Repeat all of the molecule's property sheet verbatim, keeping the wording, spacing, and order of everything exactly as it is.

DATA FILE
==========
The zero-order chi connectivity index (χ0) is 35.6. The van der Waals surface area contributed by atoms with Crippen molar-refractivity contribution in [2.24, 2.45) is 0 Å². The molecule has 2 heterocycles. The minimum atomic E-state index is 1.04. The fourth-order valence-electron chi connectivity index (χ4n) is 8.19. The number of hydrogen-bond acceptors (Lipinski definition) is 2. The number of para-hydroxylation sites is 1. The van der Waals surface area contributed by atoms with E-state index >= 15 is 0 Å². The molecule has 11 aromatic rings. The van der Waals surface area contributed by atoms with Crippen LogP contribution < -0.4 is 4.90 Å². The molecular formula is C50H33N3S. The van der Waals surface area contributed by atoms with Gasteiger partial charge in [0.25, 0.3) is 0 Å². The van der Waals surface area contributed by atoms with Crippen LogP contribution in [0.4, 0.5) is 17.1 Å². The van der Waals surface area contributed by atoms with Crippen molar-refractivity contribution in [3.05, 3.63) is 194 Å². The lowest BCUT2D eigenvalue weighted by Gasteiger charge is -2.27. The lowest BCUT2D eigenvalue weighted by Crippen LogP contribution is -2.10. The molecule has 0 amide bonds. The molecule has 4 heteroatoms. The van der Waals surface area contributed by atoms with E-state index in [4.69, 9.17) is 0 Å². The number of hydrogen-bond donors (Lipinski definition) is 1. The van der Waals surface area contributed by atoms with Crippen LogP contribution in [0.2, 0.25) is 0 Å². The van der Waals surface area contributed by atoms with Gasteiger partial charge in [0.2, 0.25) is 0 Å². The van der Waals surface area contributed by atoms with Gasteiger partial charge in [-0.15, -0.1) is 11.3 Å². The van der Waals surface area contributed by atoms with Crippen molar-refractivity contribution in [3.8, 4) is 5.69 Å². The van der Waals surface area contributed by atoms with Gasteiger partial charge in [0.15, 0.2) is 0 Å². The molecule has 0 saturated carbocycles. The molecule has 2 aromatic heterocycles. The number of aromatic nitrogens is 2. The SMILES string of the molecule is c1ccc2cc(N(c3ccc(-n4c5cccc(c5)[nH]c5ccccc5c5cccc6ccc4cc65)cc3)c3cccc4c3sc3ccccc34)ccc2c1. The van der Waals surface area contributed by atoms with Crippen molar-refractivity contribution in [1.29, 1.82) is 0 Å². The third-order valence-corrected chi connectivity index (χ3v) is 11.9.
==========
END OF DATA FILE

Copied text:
The zero-order chi connectivity index (χ0) is 35.6. The van der Waals surface area contributed by atoms with Crippen molar-refractivity contribution in [2.24, 2.45) is 0 Å². The molecule has 2 heterocycles. The minimum atomic E-state index is 1.04. The fourth-order valence-electron chi connectivity index (χ4n) is 8.19. The number of hydrogen-bond acceptors (Lipinski definition) is 2. The number of para-hydroxylation sites is 1. The van der Waals surface area contributed by atoms with E-state index >= 15 is 0 Å². The molecule has 11 aromatic rings. The van der Waals surface area contributed by atoms with Crippen LogP contribution < -0.4 is 4.90 Å². The molecular formula is C50H33N3S. The van der Waals surface area contributed by atoms with Gasteiger partial charge in [0.25, 0.3) is 0 Å². The van der Waals surface area contributed by atoms with Crippen LogP contribution in [0.4, 0.5) is 17.1 Å². The van der Waals surface area contributed by atoms with Crippen molar-refractivity contribution in [3.05, 3.63) is 194 Å². The lowest BCUT2D eigenvalue weighted by Gasteiger charge is -2.27. The lowest BCUT2D eigenvalue weighted by Crippen LogP contribution is -2.10. The molecule has 0 amide bonds. The molecule has 4 heteroatoms. The van der Waals surface area contributed by atoms with E-state index in [4.69, 9.17) is 0 Å². The number of hydrogen-bond donors (Lipinski definition) is 1. The van der Waals surface area contributed by atoms with Crippen LogP contribution in [0.2, 0.25) is 0 Å². The van der Waals surface area contributed by atoms with Gasteiger partial charge in [0.2, 0.25) is 0 Å². The van der Waals surface area contributed by atoms with Gasteiger partial charge in [-0.15, -0.1) is 11.3 Å². The van der Waals surface area contributed by atoms with Crippen molar-refractivity contribution in [3.8, 4) is 5.69 Å². The van der Waals surface area contributed by atoms with Gasteiger partial charge in [0.15, 0.2) is 0 Å². The molecule has 0 saturated carbocycles. The molecule has 2 aromatic heterocycles. The number of aromatic nitrogens is 2. The SMILES string of the molecule is c1ccc2cc(N(c3ccc(-n4c5cccc(c5)[nH]c5ccccc5c5cccc6ccc4cc65)cc3)c3cccc4c3sc3ccccc34)ccc2c1. The van der Waals surface area contributed by atoms with Crippen molar-refractivity contribution in [1.29, 1.82) is 0 Å². The third-order valence-corrected chi connectivity index (χ3v) is 11.9.